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CJEU judgement: Case C-231/19, BlackRock Investment Management (UK) Limited v Commissioners for Her Majesty’s Revenue and Customs

  • United Kingdom
  • Tax planning and consultancy

03-07-2020

 

The EU Court of Justice (“CJEU”) today gave its judgment in Case C231/19, BlackRock Investment Management (UK) Limited v Commissioners for Her Majesty’s Revenue and Customs clarifying whether a single supply of fund management services provided by BlackRock based in the US using an IT platform (known as Aladdin) for the benefit BlackRock in the UK which manages a variety of investment funds.

Management of investment funds for VAT purposes have two broad treatments. The management of Special Investment Funds (being essentially regulated collective investment funds) (‘SIFs’) are exempt from VAT under EU law (Article 135(1)(g) of the Principal VAT Directive) and the management of all other investment funds that are not SIFs are subject to VAT. 

Although the management of SIFs and non-SIFs may be similar, with equal reliance on services such as market analysis, risk assessment, monitoring regulatory compliance, the VAT exemption is only available for the management of SIFs.

BlackRock paid a single fee for the Aladdin service. The key question for the CJEU was whether EU law permits the apportionment of the fees for a single supply of fund management services depending on whether the services are used for SIFs (in which case could that portion of the fee be VAT exempt) or non-SIFs (subject to VAT). BlackRock argued that it should be entitled to do this such that the benefit of the VAT exemption for the management of SIFs could be realised.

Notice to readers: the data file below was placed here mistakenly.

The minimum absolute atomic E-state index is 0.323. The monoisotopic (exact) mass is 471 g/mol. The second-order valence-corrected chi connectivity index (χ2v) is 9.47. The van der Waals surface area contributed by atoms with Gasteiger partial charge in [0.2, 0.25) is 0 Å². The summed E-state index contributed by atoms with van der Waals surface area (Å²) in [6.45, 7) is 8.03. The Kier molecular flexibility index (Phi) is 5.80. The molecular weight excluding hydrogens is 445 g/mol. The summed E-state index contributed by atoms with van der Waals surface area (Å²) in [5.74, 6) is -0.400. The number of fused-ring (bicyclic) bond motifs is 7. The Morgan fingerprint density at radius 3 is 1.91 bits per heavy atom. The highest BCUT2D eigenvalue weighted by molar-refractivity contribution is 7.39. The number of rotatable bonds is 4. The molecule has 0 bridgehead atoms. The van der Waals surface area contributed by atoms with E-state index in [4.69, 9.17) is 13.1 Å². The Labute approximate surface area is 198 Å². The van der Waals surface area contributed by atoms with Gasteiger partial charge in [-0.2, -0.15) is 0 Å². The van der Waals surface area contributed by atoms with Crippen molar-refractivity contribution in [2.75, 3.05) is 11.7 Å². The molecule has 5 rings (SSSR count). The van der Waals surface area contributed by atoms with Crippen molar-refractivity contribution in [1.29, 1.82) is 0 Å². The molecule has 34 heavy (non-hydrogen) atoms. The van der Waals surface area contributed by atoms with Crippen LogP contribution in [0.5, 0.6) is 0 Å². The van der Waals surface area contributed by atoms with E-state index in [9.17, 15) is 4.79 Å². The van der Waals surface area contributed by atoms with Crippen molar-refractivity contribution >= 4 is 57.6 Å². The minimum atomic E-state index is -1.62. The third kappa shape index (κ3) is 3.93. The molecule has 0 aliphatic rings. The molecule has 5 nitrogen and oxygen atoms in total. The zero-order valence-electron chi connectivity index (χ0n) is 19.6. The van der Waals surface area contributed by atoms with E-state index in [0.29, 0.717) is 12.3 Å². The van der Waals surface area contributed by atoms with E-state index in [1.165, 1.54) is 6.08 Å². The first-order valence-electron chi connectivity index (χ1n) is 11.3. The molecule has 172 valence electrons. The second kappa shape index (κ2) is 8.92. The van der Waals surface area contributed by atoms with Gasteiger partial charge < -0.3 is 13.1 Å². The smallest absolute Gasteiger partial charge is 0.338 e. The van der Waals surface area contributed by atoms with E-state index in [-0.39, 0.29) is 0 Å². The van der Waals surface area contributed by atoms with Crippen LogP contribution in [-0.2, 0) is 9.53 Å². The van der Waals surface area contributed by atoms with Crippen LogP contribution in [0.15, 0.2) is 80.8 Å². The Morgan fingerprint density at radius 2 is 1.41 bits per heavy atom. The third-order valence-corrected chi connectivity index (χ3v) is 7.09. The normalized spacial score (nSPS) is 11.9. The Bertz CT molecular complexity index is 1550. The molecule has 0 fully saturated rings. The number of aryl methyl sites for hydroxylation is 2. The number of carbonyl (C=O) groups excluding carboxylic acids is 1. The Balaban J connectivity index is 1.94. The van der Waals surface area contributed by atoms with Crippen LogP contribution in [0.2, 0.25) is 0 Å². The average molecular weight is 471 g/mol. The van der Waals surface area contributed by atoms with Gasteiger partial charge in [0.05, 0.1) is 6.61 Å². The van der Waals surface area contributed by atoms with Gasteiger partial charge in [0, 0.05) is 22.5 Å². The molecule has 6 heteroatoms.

The decision

The CJEU decided that apportionment on a pro-rata basis was not available under Article 135(1)(g) of the Principal VAT Directive for a single supply of management services. What was critical to the CJEU’s analysis was that that the parties agreed that the service at issue was designed for the purpose of managing investments of various kinds and that, in particular, it may be used in the same way for the management of SIFs  as for the management of other funds. Therefore, the CJEU held that the service cannot be regarded as specifically for the management of special investment funds. Consequently, the Aladdin service does not benefit from the exemption because it is used by BlackRock for managing both SIFs and non-SIFs.

Our comment

This is disappointing news for a much anticipated case for the investment industry. It not only underlines how strictly the courts view the VAT exemptions, but that it is not possible to apportion consideration for a single supply of services which are used for different purposes, which if supplied independently would have different VAT liabilities. That said, the courts will look through any artificial splitting of what may otherwise be regarded as single supplies of services. Therefore careful thought needs to be given as to how the VAT exemption for the management of SIFs is applied, if those services are combined with any others.  

If you wish to discuss the implications of this case, please contact your usual Eversheds Sutherland contact or Giles Salmond.

 

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